Sierra Leone declares 12 months state of emergency amidst coronavirus scare

Sierra Leone has declared a 12-month state of emergency as it seeks to insulate itself from the dreaded coronavirus outbreak that has killed thousands and overrun some of the most powerful health systems in Europe.

The country’s President Julius Maada Bio announced on Tuesday on state television that the decision took immediate effect.

“This is not a lockdown and nobody must use this as an excuse to hoard goods, hike prices or engage in acts of lawlessness,” Mr Bio said, taking a cue from a global panic buying as coronavirus sweep through the world.

Although a coronavirus case is yet to be recorded in Sierra Leone, the government’s decision is a proactive measure as memories of the devastating effects of Ebola lingers on in a country that lost over 4,000 citizens and recorded almost 14,000 Ebola infections.

The nation’s $4.1- billion economy is still struggling to recover from the effects of that outbreak.

Taking no chances with the novel coronavirus with the hindsight of the Ebola outbreak, Mr Bio said the rapid spread of coronavirus globally posed risks to human lives and could cause enormous socio-economic disruption in Sierra Leone

“This situation, therefore, requires effective measures to protect, prevent and curtail the spread of the coronavirus in Sierra Leone.

“Therefore, to prevent, curtail and protect the lives of the people, I Julius Maada Bio, President of the Republic of Sierra Leone declares that a state of public emergency in the whole of the country with effect from today” he added.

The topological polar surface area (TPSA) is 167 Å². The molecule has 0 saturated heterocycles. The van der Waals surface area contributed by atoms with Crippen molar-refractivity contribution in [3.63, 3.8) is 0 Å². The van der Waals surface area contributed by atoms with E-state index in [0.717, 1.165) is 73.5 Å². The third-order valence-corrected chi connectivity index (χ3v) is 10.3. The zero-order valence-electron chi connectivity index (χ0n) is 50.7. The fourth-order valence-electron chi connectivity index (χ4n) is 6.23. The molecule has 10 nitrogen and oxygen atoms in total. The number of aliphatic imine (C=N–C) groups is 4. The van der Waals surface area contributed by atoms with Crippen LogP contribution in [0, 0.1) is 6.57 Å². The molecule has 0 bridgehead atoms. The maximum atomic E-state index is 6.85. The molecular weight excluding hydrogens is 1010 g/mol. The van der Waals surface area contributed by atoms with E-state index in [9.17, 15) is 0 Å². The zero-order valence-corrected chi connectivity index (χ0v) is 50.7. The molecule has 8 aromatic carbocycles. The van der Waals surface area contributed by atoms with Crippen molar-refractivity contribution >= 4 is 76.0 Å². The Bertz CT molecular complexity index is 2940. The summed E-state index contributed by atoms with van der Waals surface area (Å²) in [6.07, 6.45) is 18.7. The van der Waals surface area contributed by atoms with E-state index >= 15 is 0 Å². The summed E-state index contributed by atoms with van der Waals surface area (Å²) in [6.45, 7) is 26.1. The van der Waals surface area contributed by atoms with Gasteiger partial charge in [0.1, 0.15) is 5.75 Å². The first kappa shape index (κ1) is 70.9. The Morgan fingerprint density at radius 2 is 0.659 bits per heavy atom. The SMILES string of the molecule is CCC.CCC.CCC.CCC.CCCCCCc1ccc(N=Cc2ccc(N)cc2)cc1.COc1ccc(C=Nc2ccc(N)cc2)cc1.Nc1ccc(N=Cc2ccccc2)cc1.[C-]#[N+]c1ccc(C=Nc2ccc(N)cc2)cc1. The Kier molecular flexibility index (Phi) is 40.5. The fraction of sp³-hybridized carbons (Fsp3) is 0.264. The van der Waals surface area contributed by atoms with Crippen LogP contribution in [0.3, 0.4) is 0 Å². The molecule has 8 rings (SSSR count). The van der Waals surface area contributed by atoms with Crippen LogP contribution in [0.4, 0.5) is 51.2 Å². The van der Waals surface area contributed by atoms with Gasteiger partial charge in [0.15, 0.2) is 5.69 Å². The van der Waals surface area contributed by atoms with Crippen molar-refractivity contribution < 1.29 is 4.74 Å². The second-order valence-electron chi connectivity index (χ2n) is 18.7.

Before today’s declaration, the country had put in place various mechanism to prevent the spread of the virus which included the suspension of overseas travel by government officials, a ban on public gatherings of more than 100 people, military deployment at airport and land borders, a ban on all sporting events, quarantine for all passengers coming from countries with over 200 cases, and frequent hand washing.

A Japanese family of four was also denied entry into Sierra Leone after authorities were notified that one of them was coughing on board a Kenya Airways flight and appeared symptomatic.

The Transport Ministry also issued a 72-hour notice to all airlines to stop flights to the country, effective 21 March, except emergency medical flights.

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